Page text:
Publish Date: December 7, 2017  ::  Author: Duane Mabee

Mary's Child

When the angel Gabriel stepped into Mary’s room to announce that she was going to have a baby (Luke 1:26-38), he said some amazing things about what the Child would be like.  Mary’s head must have been spinning. 
 
The Child’s Name would be “Jesus”.  That was a very common name in Mary’s day, but its significance for this Child would be off the charts.  It means “Yahweh saves” and that is exactly what would happen.  During His lifetime, Jesus would save people from disease and deformity.  Many would be healed by His touch or His word.  He would also save people from demon possession.  When He spoke, demons would flee.  They became fearful any time Jesus drew near.  Jesus would set people free from their sins, too.  He told more than one person to “Go in peace.  Your sins are forgiven.”  
 
 Gabriel also said that the Child would be called “holy”.  He would be holy in the sense of being unique and set apart, for God had selected this Child to perform a function no one else would ever be able to.  Jesus is unique in that He is the only One Who will ever be able rightfully to claim that He is 100% God and 100% man.  But, Jesus would also be holy in the sense that He would be completely without sin right up to the very end of His life.  He would never have any sin of His Own, but moments before He died, Jesus would take all the sin of the world – all your sin and all mine – upon Himself and carry it to the cross.  There, He would pay the penalty for it all so that we could be forgiven if we will trust Him and receive His offer of salvation.  Through His death and resurrection, Jesus – Yahweh saves – would save His people from their sins.  He would provide salvation for everyone who will believe in Him, receive His offer of forgiveness, and make Him their Lord.  Does that include you?

Mary’s Child would also be called “The Son of the Most High” and “The Son of God”.  It is doubtful that she fully comprehended that.  We don’t.  Somehow, God intended to create within her womb a Child that would be 100% human and 100% God.  This Child would literally be God’s Son.  He would serve as a mediator between us and God in ways no one else could, (1 Tim. 2:5).  He would be able to sympathize fully with us (Heb. 4:15), but also relate fully with God.  Dietrich Bonhoeffer once asked, “If Jesus Christ were not true God, how could he help us?  If he is not true man, how could he help us?”  Mary’s Child would be – is – both.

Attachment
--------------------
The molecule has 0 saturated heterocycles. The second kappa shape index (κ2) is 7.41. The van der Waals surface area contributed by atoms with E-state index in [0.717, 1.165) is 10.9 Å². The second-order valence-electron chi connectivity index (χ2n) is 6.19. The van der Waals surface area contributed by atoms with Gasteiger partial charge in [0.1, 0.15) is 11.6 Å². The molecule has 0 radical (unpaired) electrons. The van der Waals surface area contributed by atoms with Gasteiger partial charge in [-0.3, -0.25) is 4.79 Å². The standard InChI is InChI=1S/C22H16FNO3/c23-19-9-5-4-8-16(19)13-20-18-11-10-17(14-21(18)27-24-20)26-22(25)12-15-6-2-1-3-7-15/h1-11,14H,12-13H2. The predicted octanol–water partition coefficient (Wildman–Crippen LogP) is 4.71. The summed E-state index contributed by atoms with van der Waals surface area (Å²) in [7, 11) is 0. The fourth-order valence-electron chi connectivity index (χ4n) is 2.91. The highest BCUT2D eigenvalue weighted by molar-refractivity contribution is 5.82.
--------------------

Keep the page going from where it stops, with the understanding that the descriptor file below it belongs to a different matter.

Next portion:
The Child would also fulfill God’s promises to the patriarch David.  God had promised to give King David an heir that would rule over Israel forever, (2 Sam. 7:16).  Mary’s Child was to be that forever ruler.  Gabriel seemed to want to emphasize that message, because he said it twice.  “And the Lord God will give to Him the throne of His father David, and He will reign over the house of Jacob forever, and of His kingdom there will be no end.
 
 



Publish Date: November 30, 2017  ::  Author: Duane Mabee

Great Reasons to Celebrate Advent

This year, the Advent season begins on Sunday, December 3.  Advent is a time we set aside each year to focus on the first coming of Jesus Christ and to prepare our hearts to celebrate all that God did for us on the first Christmas.